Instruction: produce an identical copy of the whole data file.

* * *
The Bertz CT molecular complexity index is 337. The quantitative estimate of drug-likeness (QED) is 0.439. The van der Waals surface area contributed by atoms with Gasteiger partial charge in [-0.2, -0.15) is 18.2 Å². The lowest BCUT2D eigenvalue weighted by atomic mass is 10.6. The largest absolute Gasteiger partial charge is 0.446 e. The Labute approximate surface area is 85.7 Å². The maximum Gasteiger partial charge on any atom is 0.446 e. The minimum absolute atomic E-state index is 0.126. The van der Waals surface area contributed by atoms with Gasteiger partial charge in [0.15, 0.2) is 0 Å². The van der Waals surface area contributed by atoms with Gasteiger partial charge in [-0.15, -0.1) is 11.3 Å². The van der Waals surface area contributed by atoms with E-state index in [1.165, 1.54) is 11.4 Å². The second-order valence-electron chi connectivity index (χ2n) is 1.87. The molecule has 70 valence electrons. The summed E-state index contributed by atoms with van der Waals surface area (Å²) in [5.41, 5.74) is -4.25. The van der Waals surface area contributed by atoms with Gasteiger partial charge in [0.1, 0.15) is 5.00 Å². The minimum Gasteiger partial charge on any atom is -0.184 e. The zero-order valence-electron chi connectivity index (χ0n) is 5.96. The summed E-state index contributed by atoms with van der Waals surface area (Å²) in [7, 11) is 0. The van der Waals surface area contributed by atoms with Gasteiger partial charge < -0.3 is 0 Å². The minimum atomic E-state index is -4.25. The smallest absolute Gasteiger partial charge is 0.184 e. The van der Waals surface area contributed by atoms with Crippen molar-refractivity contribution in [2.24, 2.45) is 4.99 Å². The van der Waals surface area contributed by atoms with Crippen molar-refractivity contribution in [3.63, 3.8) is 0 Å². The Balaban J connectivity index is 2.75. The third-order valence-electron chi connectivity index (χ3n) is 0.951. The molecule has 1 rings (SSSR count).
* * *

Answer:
The Bertz CT molecular complexity index is 337. The quantitative estimate of drug-likeness (QED) is 0.439. The van der Waals surface area contributed by atoms with Gasteiger partial charge in [-0.2, -0.15) is 18.2 Å². The lowest BCUT2D eigenvalue weighted by atomic mass is 10.6. The largest absolute Gasteiger partial charge is 0.446 e. The Labute approximate surface area is 85.7 Å². The maximum Gasteiger partial charge on any atom is 0.446 e. The minimum absolute atomic E-state index is 0.126. The van der Waals surface area contributed by atoms with Gasteiger partial charge in [0.15, 0.2) is 0 Å². The van der Waals surface area contributed by atoms with Gasteiger partial charge in [-0.15, -0.1) is 11.3 Å². The van der Waals surface area contributed by atoms with E-state index in [1.165, 1.54) is 11.4 Å². The second-order valence-electron chi connectivity index (χ2n) is 1.87. The molecule has 70 valence electrons. The summed E-state index contributed by atoms with van der Waals surface area (Å²) in [5.41, 5.74) is -4.25. The van der Waals surface area contributed by atoms with Gasteiger partial charge in [0.1, 0.15) is 5.00 Å². The minimum Gasteiger partial charge on any atom is -0.184 e. The zero-order valence-electron chi connectivity index (χ0n) is 5.96. The summed E-state index contributed by atoms with van der Waals surface area (Å²) in [7, 11) is 0. The van der Waals surface area contributed by atoms with Gasteiger partial charge < -0.3 is 0 Å². The minimum atomic E-state index is -4.25. The smallest absolute Gasteiger partial charge is 0.184 e. The van der Waals surface area contributed by atoms with Crippen molar-refractivity contribution in [2.24, 2.45) is 4.99 Å². The van der Waals surface area contributed by atoms with Crippen molar-refractivity contribution in [3.63, 3.8) is 0 Å². The Balaban J connectivity index is 2.75. The third-order valence-electron chi connectivity index (χ3n) is 0.951. The molecule has 1 rings (SSSR count).